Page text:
MARTIN AMIS'S London Fields INTERNATIONAL Martin Amis is well known on both sides of the Atlantic as the author of London Fields, Einstein's Monsters. LONDON FIELDS by. Roberta Hanley Based on the novel by Martin Amis October 4, MUSE PRODUCTIONS 15B Brooks Ave. Venice, CA P ( ). Martin Amis's acclaimed novel—now in a twenty-fifth-anniversary hardcover edition—is a blackly comic murder mystery about a murder that.
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PDF | Through analyzing the structure of a narrative, the process of character The article has aimed to analyze Martin Amis's London Fields according to the. PDF | On Jan 1, , Petr Chalupsky and others published The City's Lines of Force – The Image of the City in Martin Amis's London Fields. London Fields is a black comic, murder mystery novel by British writer Martin Amis, published in .. Create a book · Download as PDF · Printable version.
Many of his screamingly hilarious anecdotes are about going to nightclubs or whorehouses with his old friends from Princeton. There are always some difficult moments on these evenings with London Fields: the cringe-inducing narcissism, that inevitable rape joke. London Fields is not a guy you'd ever bring around most of your other friends, especially the hot female ones, or the highly moral ones who'd stop talking to you for consorting with someone so clearly distasteful and, they'd be sure, purely evil to boot.
But you love this guy. You really do.
Honestly you consider him one of your greatest friends. London Fields isn't someone you'd call for comfort during a 4am crisis, and you wouldn't talk about politics with him, or probably even about books, even though you both read. You talk about The World.
You talk just to Talk. You love London Fields even though he's an asshole -- you love London Fields, maybe, because he's an asshole, because secretly, deep down, you're an asshole too.
LF's sort of a bad friend, even, you know, sort of a bad guy. He's That Guy, but you love him.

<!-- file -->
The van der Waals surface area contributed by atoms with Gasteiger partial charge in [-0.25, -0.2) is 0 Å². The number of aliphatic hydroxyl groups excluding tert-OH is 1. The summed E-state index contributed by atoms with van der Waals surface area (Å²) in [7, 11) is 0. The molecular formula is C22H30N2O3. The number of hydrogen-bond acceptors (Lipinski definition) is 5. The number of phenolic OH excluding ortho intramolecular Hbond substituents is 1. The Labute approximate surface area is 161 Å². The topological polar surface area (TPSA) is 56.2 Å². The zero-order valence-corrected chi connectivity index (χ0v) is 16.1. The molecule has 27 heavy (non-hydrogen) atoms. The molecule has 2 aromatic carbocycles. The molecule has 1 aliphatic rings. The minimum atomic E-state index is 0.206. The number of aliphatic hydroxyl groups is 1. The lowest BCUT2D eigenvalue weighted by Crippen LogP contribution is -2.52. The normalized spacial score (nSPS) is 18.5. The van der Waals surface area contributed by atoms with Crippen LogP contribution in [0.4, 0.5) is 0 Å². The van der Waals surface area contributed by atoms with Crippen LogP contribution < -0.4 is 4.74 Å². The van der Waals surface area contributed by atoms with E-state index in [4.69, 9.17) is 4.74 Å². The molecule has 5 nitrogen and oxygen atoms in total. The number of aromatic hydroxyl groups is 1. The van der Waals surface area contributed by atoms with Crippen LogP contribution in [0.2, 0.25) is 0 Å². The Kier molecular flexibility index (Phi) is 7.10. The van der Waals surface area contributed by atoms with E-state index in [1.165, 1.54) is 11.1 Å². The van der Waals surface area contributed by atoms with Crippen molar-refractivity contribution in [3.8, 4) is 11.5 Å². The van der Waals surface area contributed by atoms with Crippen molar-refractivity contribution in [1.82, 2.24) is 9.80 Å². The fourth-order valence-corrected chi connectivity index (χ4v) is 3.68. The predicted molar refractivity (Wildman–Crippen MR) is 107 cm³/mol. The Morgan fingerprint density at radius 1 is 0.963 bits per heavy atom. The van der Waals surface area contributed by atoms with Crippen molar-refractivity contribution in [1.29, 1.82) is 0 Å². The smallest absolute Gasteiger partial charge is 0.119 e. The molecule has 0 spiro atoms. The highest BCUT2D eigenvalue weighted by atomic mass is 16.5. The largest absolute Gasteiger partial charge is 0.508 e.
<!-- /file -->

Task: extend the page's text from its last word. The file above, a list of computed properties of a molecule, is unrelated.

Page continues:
Because he's hilarious. He's made a Manhattan spray out your nose before -- it hurt -- the things that he says are so hysterical. Plus, even if he's always getting up and running out to the bathroom and therefore missing vast and crucial sections of the movie that's Reality, on certain vital points LF is absolutely dead on.
And, let's be honest here, he's got amazing style.
He's got style like crazy, and sometimes that's all you care about. And maybe most nights you get dinner with respectable people, with other social workers and teachers, who are honest and kind. But that shit can get boring, and boring's what you can't stand.
There are better books out there than your friend London Fields. There are libraries full of them. But there are not many books that are this much fucking fun. The story is a sort of inverted murder mystery following the intersection of four central characters: Nicola Six, sexed-out trainwreck femme fatale rushed direct via SST from Central Casting; psychopathic pre-chav-era dart hooligan and anti-villain Keith Talent; moneyed nothingburger father and husband Guy Clinch; and Samson Young, an ailing, unsuccessful writer from New York who's done an apartment swap and who narrates the action as everything unfolds.
The plot, such as it is, is mostly stupid, and really sort of beside the point. Who cares? Reading this book made me realize something, which is that the world is really ending; it's ending all the time, all around us, just like in the book! I do appreciate fiction that helps me figure out something useful like that, but really what I appreciate is being entertained.